This past quarter exemplifies what investors should consider regarding their portfolios. We’ve seen tensions increase in the North Korean peninsula and the Middle East, and continued drama from the United States. You would be forgiven if you believed the increase in drama had negatively impacted global equity markets.

 

Equity markets can move up or down for any and all reasons on a daily basis. However, over the long term, market valuations tend to return to their fundamentals—and the fundamentals over the past two quarters have justified markets moving higher.

Canada

Starting in Canada, oil prices declined throughout the quarter by nearly nine per cent to US$46 per barrel. Concerns about the business operations of Canada’s largest subprime lender, Home Capital Group, and its impact on Canadian banks, helped the S&P/TSX Composite Index fall 2.4 per cent through the quarter.

 

Oil is likely to average in the high US$40 range for the rest of the year as the U.S. is expected to produce 10 million barrels of oil a day by next year. This will replace 80 per cent of OPEC’s production cuts discussed in November 2016.  

The United States

U.S. corporations are reporting better year-over-year sales and earnings results. Employment continues to improve with a falling unemployment rate, recently at 4.3 per cent, which implies wage growth in the second half of 2017. Higher wage growth coupled with the lowest gasoline prices we’ve seen in 2017 means U.S. consumption is in a strong fundamental position.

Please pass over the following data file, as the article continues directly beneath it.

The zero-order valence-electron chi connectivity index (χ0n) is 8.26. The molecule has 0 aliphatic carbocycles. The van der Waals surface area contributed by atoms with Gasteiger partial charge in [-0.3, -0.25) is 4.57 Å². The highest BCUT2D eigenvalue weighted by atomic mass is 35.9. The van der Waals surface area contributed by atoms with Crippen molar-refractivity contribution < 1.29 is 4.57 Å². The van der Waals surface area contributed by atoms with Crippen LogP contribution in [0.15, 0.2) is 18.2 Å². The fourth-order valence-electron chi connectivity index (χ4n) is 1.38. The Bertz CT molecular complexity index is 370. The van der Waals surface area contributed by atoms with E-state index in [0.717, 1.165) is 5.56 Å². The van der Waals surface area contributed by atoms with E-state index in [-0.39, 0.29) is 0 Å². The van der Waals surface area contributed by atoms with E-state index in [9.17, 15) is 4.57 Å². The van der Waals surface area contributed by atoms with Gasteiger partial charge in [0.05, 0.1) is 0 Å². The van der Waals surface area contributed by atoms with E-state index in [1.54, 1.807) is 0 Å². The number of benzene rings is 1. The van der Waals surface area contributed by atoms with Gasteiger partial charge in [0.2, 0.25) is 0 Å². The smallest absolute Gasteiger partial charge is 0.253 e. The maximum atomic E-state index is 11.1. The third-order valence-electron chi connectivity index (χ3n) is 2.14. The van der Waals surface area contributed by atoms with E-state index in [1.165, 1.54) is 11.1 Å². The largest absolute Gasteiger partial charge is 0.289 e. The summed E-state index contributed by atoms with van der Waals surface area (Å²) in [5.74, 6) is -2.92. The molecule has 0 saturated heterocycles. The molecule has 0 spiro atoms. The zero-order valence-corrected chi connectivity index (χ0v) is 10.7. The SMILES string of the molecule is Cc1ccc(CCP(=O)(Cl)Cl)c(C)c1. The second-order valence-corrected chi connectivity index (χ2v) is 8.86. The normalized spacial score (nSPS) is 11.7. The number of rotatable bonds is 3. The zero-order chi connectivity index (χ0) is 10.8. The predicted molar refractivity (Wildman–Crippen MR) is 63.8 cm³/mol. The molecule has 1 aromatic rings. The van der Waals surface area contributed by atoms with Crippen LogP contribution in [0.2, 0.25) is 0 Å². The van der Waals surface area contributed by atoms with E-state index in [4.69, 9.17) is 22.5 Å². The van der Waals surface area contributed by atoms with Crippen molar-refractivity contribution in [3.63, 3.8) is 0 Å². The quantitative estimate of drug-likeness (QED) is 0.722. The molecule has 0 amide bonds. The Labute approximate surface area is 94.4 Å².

Since U.S. consumption accounts for three quarters of U.S. economic output, the U.S. economy is on the right track. As a result, prospects for equities should be good for the rest of the year. The benchmark S&P 500 Index gained 2.6 per cent in the second quarter in U.S. dollar terms or 0.2% per cent in Canadian dollar terms, reflecting improved company results.

Overseas

In overseas markets, international equities rose 2.6 per cent in Canadian dollar terms as measured by the MSCI EAFE Index. Brexit considerations aside, the European economic outlook has improved. Asia is showing improvement in its regional economies and stock markets—suggesting the growth we see is truly global in nature.

Central Bank Policy

The U.S. Federal Reserve continued to tighten its interest rate policy, raising its benchmark interest rate to 1.25 per cent in June. This marks the second rate increase this year and the fourth in two years since the Great Recession, which confirms the strength in the U.S. economy. The U.S. Federal Reserve is expected to continue to raise its benchmark rate another one or two times this year.

 

It appears the Bank of Canada is preparing to hike its benchmark interest rate supported by a strengthening Canadian economy. While it’s expected rates will increase very gradually, it’s a significant change since Canada has not seen a rate increase since September 2010.  

Looking forward

We continue to believe the U.S., Canadian and international economic environment will improve over what it was a year ago but it bears repeating that a positive economic environment doesn’t necessarily mean better returns.

 

While we may be confident equity markets will deliver another year of positive returns, market volatility is likely to remain through much of 2017, driven mainly by headline news and politics. We continue to advise a balanced approach to asset allocation matched to your individual goals.

 

As always, if you have any questions about the markets or your investments, I'm here to talk.

 

(Photo from IdPinThat)

Market Update - Q1 2017

2017 Q1 Market Update - Pixabay.com